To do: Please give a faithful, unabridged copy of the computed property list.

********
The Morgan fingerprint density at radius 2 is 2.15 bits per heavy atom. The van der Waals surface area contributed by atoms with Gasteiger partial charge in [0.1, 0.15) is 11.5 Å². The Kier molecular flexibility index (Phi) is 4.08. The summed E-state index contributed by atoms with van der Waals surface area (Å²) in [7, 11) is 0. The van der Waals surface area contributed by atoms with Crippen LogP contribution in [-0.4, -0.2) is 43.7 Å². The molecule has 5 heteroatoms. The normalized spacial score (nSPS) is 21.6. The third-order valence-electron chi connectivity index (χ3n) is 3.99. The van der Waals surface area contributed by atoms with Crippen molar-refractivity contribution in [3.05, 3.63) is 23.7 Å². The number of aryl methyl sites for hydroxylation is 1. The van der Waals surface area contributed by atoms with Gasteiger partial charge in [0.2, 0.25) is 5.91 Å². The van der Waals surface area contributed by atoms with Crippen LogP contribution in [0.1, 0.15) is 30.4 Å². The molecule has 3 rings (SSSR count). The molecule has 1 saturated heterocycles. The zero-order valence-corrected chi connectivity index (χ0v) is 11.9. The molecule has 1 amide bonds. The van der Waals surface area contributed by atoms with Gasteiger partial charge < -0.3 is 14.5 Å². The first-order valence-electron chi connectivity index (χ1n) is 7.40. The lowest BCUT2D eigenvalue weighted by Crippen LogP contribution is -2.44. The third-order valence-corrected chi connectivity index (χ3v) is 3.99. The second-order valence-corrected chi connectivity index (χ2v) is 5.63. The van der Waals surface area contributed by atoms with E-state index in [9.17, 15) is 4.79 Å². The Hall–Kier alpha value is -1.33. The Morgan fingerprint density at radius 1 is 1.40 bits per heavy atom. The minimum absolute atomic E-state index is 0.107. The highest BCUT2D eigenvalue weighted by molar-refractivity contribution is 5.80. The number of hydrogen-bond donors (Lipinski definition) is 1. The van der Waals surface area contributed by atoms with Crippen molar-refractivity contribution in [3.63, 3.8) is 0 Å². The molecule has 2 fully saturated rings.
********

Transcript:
The Morgan fingerprint density at radius 2 is 2.15 bits per heavy atom. The van der Waals surface area contributed by atoms with Gasteiger partial charge in [0.1, 0.15) is 11.5 Å². The Kier molecular flexibility index (Phi) is 4.08. The summed E-state index contributed by atoms with van der Waals surface area (Å²) in [7, 11) is 0. The van der Waals surface area contributed by atoms with Crippen LogP contribution in [-0.4, -0.2) is 43.7 Å². The molecule has 5 heteroatoms. The normalized spacial score (nSPS) is 21.6. The third-order valence-electron chi connectivity index (χ3n) is 3.99. The van der Waals surface area contributed by atoms with Crippen molar-refractivity contribution in [3.05, 3.63) is 23.7 Å². The number of aryl methyl sites for hydroxylation is 1. The van der Waals surface area contributed by atoms with Gasteiger partial charge in [0.2, 0.25) is 5.91 Å². The van der Waals surface area contributed by atoms with Crippen LogP contribution in [0.1, 0.15) is 30.4 Å². The molecule has 3 rings (SSSR count). The molecule has 1 saturated heterocycles. The zero-order valence-corrected chi connectivity index (χ0v) is 11.9. The molecule has 1 amide bonds. The van der Waals surface area contributed by atoms with Gasteiger partial charge < -0.3 is 14.5 Å². The first-order valence-electron chi connectivity index (χ1n) is 7.40. The lowest BCUT2D eigenvalue weighted by Crippen LogP contribution is -2.44. The third-order valence-corrected chi connectivity index (χ3v) is 3.99. The second-order valence-corrected chi connectivity index (χ2v) is 5.63. The van der Waals surface area contributed by atoms with E-state index in [9.17, 15) is 4.79 Å². The Hall–Kier alpha value is -1.33. The Morgan fingerprint density at radius 1 is 1.40 bits per heavy atom. The minimum absolute atomic E-state index is 0.107. The highest BCUT2D eigenvalue weighted by molar-refractivity contribution is 5.80. The number of hydrogen-bond donors (Lipinski definition) is 1. The van der Waals surface area contributed by atoms with Crippen molar-refractivity contribution in [3.63, 3.8) is 0 Å². The molecule has 2 fully saturated rings.